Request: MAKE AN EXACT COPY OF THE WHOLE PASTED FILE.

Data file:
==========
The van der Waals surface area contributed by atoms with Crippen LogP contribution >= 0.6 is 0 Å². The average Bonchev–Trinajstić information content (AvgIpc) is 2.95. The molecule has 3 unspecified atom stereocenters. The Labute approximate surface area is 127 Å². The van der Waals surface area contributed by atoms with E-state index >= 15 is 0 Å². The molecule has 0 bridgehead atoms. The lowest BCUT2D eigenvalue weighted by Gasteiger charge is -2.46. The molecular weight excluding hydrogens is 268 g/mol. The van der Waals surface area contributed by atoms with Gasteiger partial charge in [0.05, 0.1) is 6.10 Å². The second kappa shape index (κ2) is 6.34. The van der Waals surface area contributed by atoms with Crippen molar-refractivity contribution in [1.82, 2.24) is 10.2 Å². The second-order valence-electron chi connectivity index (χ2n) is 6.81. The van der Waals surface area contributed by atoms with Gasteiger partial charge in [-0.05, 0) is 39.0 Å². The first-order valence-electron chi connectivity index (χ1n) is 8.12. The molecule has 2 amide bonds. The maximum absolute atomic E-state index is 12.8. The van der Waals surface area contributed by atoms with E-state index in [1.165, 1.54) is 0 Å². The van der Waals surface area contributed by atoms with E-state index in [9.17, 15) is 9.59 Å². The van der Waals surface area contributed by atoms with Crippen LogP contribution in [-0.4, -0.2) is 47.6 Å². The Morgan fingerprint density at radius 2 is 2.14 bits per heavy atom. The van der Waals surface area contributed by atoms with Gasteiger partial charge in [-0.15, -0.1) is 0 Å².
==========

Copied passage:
The van der Waals surface area contributed by atoms with Crippen LogP contribution >= 0.6 is 0 Å². The average Bonchev–Trinajstić information content (AvgIpc) is 2.95. The molecule has 3 unspecified atom stereocenters. The Labute approximate surface area is 127 Å². The van der Waals surface area contributed by atoms with E-state index >= 15 is 0 Å². The molecule has 0 bridgehead atoms. The lowest BCUT2D eigenvalue weighted by Gasteiger charge is -2.46. The molecular weight excluding hydrogens is 268 g/mol. The van der Waals surface area contributed by atoms with Gasteiger partial charge in [0.05, 0.1) is 6.10 Å². The second kappa shape index (κ2) is 6.34. The van der Waals surface area contributed by atoms with Crippen molar-refractivity contribution in [1.82, 2.24) is 10.2 Å². The second-order valence-electron chi connectivity index (χ2n) is 6.81. The van der Waals surface area contributed by atoms with Gasteiger partial charge in [-0.05, 0) is 39.0 Å². The first-order valence-electron chi connectivity index (χ1n) is 8.12. The molecule has 2 amide bonds. The maximum absolute atomic E-state index is 12.8. The van der Waals surface area contributed by atoms with E-state index in [1.165, 1.54) is 0 Å². The van der Waals surface area contributed by atoms with E-state index in [9.17, 15) is 9.59 Å². The van der Waals surface area contributed by atoms with Crippen LogP contribution in [-0.4, -0.2) is 47.6 Å². The Morgan fingerprint density at radius 2 is 2.14 bits per heavy atom. The van der Waals surface area contributed by atoms with Gasteiger partial charge in [-0.15, -0.1) is 0 Å².